More than Shakespeare's other tragedies, Hamlet and King Lear focus on the irrational side of human nature and on man as helpless before intangible forces that cannot be confronted and dealt with directly. This is also partly true of Macbeth which was written later and is a kind of compressed and faster-moving drama based on themes similar to those of Lear and Hamlet.
It is interesting that the two literary men who were probably the most negative critics of Shakespeare—Leo Tolstoy and T.S. Eliot—focused their criticisms specifically on King Lear and Hamlet, respectively. In both cases, the accusation was that the two plays either did not make dramatic sense, or that there were inconsistencies and flaws in the way the main characters were depicted. But in my view, it is precisely Shakespeare's depiction of the irrational side of both people and life in general that accounts for the greatness of these dramas. Lear is beset by forces he cannot understand or deal with. Cordelia's lack of excessive praise of him, though she's the only one of the three daughters who loves him, causes Lear to overreact, and this propels the whole tragedy. Other elements of the play are initially mystifying, and almost seem to anticipate the absurdist theatre of 350 years after Shakespeare's age. But the reader and audience respond to these things—not only Lear's irrational behavior but the psychotic evil of Edmund—because they express a darkness at the center of human experience. Similarly, Hamlet's inconsistent and chaotic personality is emblematic of a quality one reflexively senses is "true to life" and which fascinates us as a more "realistic" character would not.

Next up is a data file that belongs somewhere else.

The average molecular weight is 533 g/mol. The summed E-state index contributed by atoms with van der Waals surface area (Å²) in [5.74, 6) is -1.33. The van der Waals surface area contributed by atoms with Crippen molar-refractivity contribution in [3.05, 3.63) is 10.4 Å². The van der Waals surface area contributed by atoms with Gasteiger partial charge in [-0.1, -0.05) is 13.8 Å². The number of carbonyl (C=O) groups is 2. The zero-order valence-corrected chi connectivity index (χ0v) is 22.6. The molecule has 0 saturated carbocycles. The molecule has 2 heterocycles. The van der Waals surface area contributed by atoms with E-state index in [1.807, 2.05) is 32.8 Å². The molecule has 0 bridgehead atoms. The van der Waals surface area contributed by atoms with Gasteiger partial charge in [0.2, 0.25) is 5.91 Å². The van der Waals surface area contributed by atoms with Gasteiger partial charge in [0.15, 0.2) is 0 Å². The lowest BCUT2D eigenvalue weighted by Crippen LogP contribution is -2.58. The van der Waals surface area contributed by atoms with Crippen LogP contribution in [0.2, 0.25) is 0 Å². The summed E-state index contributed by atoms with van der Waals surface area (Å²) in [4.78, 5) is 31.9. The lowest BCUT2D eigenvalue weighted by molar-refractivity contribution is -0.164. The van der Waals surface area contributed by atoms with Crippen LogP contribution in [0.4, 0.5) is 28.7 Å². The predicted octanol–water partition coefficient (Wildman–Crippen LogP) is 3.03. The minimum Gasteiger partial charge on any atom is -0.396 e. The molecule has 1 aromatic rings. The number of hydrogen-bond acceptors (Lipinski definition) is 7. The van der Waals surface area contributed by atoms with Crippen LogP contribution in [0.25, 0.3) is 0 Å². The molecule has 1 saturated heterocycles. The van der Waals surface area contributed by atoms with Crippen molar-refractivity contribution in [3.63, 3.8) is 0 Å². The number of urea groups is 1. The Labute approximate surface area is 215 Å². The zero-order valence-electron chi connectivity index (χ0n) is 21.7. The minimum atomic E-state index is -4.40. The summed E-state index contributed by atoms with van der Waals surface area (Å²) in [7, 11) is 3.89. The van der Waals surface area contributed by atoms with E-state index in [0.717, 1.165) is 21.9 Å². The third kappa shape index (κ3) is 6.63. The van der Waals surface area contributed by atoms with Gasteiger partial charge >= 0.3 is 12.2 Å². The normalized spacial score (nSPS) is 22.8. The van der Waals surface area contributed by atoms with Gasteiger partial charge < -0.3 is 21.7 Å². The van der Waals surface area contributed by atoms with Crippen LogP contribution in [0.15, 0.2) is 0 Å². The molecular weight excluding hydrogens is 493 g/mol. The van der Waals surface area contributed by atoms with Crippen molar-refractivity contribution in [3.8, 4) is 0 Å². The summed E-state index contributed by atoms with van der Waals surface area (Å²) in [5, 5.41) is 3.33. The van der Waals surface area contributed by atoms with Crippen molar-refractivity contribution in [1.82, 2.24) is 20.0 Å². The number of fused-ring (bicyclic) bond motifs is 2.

I would mention as well that the plots of both works have a universality about them, seemingly incorporating diverse and contradictory elements, that is realistic on a higher level than a more straightforward series of actions would be. Precisely because it is difficult to "explain" why events occur as they do in King Lear and Hamlet, the two plays reveal a dark, primal mystery about humanity, and are a cut above Shakespeare's other tragedies, as great as those nevertheless are.